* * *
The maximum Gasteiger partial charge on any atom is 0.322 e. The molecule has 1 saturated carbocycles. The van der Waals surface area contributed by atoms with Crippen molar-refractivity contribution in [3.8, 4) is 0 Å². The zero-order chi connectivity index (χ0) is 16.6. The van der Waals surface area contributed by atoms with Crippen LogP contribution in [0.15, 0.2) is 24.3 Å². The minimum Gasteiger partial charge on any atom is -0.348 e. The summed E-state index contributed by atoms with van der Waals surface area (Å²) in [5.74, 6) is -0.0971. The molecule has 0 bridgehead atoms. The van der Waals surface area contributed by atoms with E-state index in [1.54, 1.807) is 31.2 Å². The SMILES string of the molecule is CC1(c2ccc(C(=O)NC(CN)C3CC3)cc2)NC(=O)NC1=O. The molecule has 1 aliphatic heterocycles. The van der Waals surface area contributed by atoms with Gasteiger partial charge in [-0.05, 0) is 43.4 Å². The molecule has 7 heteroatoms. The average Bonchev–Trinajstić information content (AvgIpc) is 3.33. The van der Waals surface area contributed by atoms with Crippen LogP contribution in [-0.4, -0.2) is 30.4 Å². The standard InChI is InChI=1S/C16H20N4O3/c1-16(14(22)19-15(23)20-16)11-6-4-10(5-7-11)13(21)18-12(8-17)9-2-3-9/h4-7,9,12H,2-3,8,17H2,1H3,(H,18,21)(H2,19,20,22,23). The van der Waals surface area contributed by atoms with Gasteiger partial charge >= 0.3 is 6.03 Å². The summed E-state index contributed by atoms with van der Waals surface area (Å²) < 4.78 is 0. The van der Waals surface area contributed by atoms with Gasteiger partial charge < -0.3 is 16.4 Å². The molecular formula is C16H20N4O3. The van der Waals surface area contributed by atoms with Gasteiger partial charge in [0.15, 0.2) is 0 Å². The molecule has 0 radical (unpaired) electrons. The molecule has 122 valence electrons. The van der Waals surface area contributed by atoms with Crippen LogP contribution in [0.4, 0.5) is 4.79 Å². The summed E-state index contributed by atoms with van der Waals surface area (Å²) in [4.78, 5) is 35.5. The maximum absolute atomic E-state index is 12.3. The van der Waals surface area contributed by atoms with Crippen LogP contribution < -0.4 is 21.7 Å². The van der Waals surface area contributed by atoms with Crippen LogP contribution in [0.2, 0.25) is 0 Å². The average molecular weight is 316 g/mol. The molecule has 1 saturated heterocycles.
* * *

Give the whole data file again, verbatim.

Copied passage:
The maximum Gasteiger partial charge on any atom is 0.322 e. The molecule has 1 saturated carbocycles. The van der Waals surface area contributed by atoms with Crippen molar-refractivity contribution in [3.8, 4) is 0 Å². The zero-order chi connectivity index (χ0) is 16.6. The van der Waals surface area contributed by atoms with Crippen LogP contribution in [0.15, 0.2) is 24.3 Å². The minimum Gasteiger partial charge on any atom is -0.348 e. The summed E-state index contributed by atoms with van der Waals surface area (Å²) in [5.74, 6) is -0.0971. The molecule has 0 bridgehead atoms. The van der Waals surface area contributed by atoms with E-state index in [1.54, 1.807) is 31.2 Å². The SMILES string of the molecule is CC1(c2ccc(C(=O)NC(CN)C3CC3)cc2)NC(=O)NC1=O. The molecule has 1 aliphatic heterocycles. The van der Waals surface area contributed by atoms with Gasteiger partial charge in [-0.05, 0) is 43.4 Å². The molecule has 7 heteroatoms. The average Bonchev–Trinajstić information content (AvgIpc) is 3.33. The van der Waals surface area contributed by atoms with Crippen LogP contribution in [-0.4, -0.2) is 30.4 Å². The standard InChI is InChI=1S/C16H20N4O3/c1-16(14(22)19-15(23)20-16)11-6-4-10(5-7-11)13(21)18-12(8-17)9-2-3-9/h4-7,9,12H,2-3,8,17H2,1H3,(H,18,21)(H2,19,20,22,23). The van der Waals surface area contributed by atoms with Gasteiger partial charge >= 0.3 is 6.03 Å². The summed E-state index contributed by atoms with van der Waals surface area (Å²) < 4.78 is 0. The van der Waals surface area contributed by atoms with Gasteiger partial charge < -0.3 is 16.4 Å². The molecular formula is C16H20N4O3. The van der Waals surface area contributed by atoms with Gasteiger partial charge in [0.15, 0.2) is 0 Å². The molecule has 0 radical (unpaired) electrons. The molecule has 122 valence electrons. The van der Waals surface area contributed by atoms with Crippen LogP contribution in [0.4, 0.5) is 4.79 Å². The summed E-state index contributed by atoms with van der Waals surface area (Å²) in [4.78, 5) is 35.5. The maximum absolute atomic E-state index is 12.3. The van der Waals surface area contributed by atoms with Crippen LogP contribution < -0.4 is 21.7 Å². The van der Waals surface area contributed by atoms with Crippen LogP contribution in [0.2, 0.25) is 0 Å². The average molecular weight is 316 g/mol. The molecule has 1 saturated heterocycles.